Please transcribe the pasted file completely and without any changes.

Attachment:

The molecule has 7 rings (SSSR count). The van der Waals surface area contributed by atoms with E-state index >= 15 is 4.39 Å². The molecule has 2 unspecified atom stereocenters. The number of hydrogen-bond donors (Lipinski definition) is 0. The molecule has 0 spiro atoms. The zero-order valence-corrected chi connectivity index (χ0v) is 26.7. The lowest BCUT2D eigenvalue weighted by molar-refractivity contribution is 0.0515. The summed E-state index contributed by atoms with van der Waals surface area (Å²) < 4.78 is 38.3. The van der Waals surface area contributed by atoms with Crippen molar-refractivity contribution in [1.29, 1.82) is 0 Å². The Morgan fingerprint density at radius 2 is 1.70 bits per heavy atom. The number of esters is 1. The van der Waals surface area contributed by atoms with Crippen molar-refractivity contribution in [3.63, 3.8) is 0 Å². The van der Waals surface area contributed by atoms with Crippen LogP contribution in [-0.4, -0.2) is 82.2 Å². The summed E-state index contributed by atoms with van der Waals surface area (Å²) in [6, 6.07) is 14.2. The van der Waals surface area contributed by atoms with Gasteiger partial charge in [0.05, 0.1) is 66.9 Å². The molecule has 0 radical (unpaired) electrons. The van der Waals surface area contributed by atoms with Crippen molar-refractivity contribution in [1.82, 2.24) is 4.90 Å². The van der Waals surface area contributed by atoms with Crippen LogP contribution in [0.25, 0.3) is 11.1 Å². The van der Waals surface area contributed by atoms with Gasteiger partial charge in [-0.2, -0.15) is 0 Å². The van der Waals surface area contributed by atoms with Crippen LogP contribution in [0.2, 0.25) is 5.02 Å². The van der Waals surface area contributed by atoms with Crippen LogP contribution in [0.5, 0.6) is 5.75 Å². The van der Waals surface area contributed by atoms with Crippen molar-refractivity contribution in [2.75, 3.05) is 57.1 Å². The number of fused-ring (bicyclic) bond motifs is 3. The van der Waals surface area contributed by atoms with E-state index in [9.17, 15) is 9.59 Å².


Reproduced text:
The molecule has 7 rings (SSSR count). The van der Waals surface area contributed by atoms with E-state index >= 15 is 4.39 Å². The molecule has 2 unspecified atom stereocenters. The number of hydrogen-bond donors (Lipinski definition) is 0. The molecule has 0 spiro atoms. The zero-order valence-corrected chi connectivity index (χ0v) is 26.7. The lowest BCUT2D eigenvalue weighted by molar-refractivity contribution is 0.0515. The summed E-state index contributed by atoms with van der Waals surface area (Å²) < 4.78 is 38.3. The van der Waals surface area contributed by atoms with Crippen molar-refractivity contribution in [1.29, 1.82) is 0 Å². The Morgan fingerprint density at radius 2 is 1.70 bits per heavy atom. The number of esters is 1. The van der Waals surface area contributed by atoms with Crippen molar-refractivity contribution in [3.63, 3.8) is 0 Å². The van der Waals surface area contributed by atoms with Crippen LogP contribution in [-0.4, -0.2) is 82.2 Å². The summed E-state index contributed by atoms with van der Waals surface area (Å²) in [6, 6.07) is 14.2. The van der Waals surface area contributed by atoms with Gasteiger partial charge in [0.05, 0.1) is 66.9 Å². The molecule has 0 radical (unpaired) electrons. The van der Waals surface area contributed by atoms with Crippen molar-refractivity contribution in [1.82, 2.24) is 4.90 Å². The van der Waals surface area contributed by atoms with Crippen LogP contribution in [0.25, 0.3) is 11.1 Å². The van der Waals surface area contributed by atoms with Gasteiger partial charge in [-0.2, -0.15) is 0 Å². The van der Waals surface area contributed by atoms with Crippen LogP contribution in [0.2, 0.25) is 5.02 Å². The van der Waals surface area contributed by atoms with Crippen LogP contribution in [0.5, 0.6) is 5.75 Å². The van der Waals surface area contributed by atoms with Crippen molar-refractivity contribution in [2.75, 3.05) is 57.1 Å². The number of fused-ring (bicyclic) bond motifs is 3. The van der Waals surface area contributed by atoms with E-state index in [9.17, 15) is 9.59 Å².